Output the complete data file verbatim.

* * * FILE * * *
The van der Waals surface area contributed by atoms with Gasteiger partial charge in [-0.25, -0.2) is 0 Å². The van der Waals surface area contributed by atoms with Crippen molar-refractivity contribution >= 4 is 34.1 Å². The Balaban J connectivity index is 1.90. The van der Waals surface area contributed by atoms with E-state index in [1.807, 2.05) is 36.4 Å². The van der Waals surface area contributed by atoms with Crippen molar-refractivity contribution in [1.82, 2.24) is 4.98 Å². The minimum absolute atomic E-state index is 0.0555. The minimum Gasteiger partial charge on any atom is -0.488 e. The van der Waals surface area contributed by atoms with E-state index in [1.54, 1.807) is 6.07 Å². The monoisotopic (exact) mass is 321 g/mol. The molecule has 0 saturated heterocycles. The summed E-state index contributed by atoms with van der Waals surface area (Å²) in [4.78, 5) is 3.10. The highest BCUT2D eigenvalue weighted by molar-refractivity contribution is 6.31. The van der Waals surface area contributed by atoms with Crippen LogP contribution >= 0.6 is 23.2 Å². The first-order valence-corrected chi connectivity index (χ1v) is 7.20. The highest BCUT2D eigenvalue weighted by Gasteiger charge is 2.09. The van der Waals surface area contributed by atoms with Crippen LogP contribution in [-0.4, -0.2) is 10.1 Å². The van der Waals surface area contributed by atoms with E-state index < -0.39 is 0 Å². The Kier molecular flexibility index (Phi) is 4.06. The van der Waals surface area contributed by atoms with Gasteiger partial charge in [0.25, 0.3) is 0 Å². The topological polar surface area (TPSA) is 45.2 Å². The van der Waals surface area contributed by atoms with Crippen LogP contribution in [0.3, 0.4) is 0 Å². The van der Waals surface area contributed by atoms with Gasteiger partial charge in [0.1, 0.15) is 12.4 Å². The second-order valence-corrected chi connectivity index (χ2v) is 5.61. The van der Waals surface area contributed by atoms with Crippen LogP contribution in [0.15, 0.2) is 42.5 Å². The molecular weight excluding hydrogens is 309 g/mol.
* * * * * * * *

The van der Waals surface area contributed by atoms with Gasteiger partial charge in [-0.25, -0.2) is 0 Å². The van der Waals surface area contributed by atoms with Crippen molar-refractivity contribution >= 4 is 34.1 Å². The Balaban J connectivity index is 1.90. The van der Waals surface area contributed by atoms with E-state index in [1.807, 2.05) is 36.4 Å². The van der Waals surface area contributed by atoms with Crippen molar-refractivity contribution in [1.82, 2.24) is 4.98 Å². The minimum absolute atomic E-state index is 0.0555. The minimum Gasteiger partial charge on any atom is -0.488 e. The van der Waals surface area contributed by atoms with E-state index in [1.54, 1.807) is 6.07 Å². The monoisotopic (exact) mass is 321 g/mol. The molecule has 0 saturated heterocycles. The summed E-state index contributed by atoms with van der Waals surface area (Å²) in [4.78, 5) is 3.10. The highest BCUT2D eigenvalue weighted by molar-refractivity contribution is 6.31. The van der Waals surface area contributed by atoms with Crippen LogP contribution >= 0.6 is 23.2 Å². The first-order valence-corrected chi connectivity index (χ1v) is 7.20. The highest BCUT2D eigenvalue weighted by Gasteiger charge is 2.09. The van der Waals surface area contributed by atoms with Crippen LogP contribution in [-0.4, -0.2) is 10.1 Å². The van der Waals surface area contributed by atoms with E-state index < -0.39 is 0 Å². The Kier molecular flexibility index (Phi) is 4.06. The van der Waals surface area contributed by atoms with Gasteiger partial charge in [0.25, 0.3) is 0 Å². The topological polar surface area (TPSA) is 45.2 Å². The van der Waals surface area contributed by atoms with Crippen LogP contribution in [0.3, 0.4) is 0 Å². The van der Waals surface area contributed by atoms with Gasteiger partial charge in [0.1, 0.15) is 12.4 Å². The second-order valence-corrected chi connectivity index (χ2v) is 5.61. The van der Waals surface area contributed by atoms with Crippen LogP contribution in [0.15, 0.2) is 42.5 Å². The molecular weight excluding hydrogens is 309 g/mol.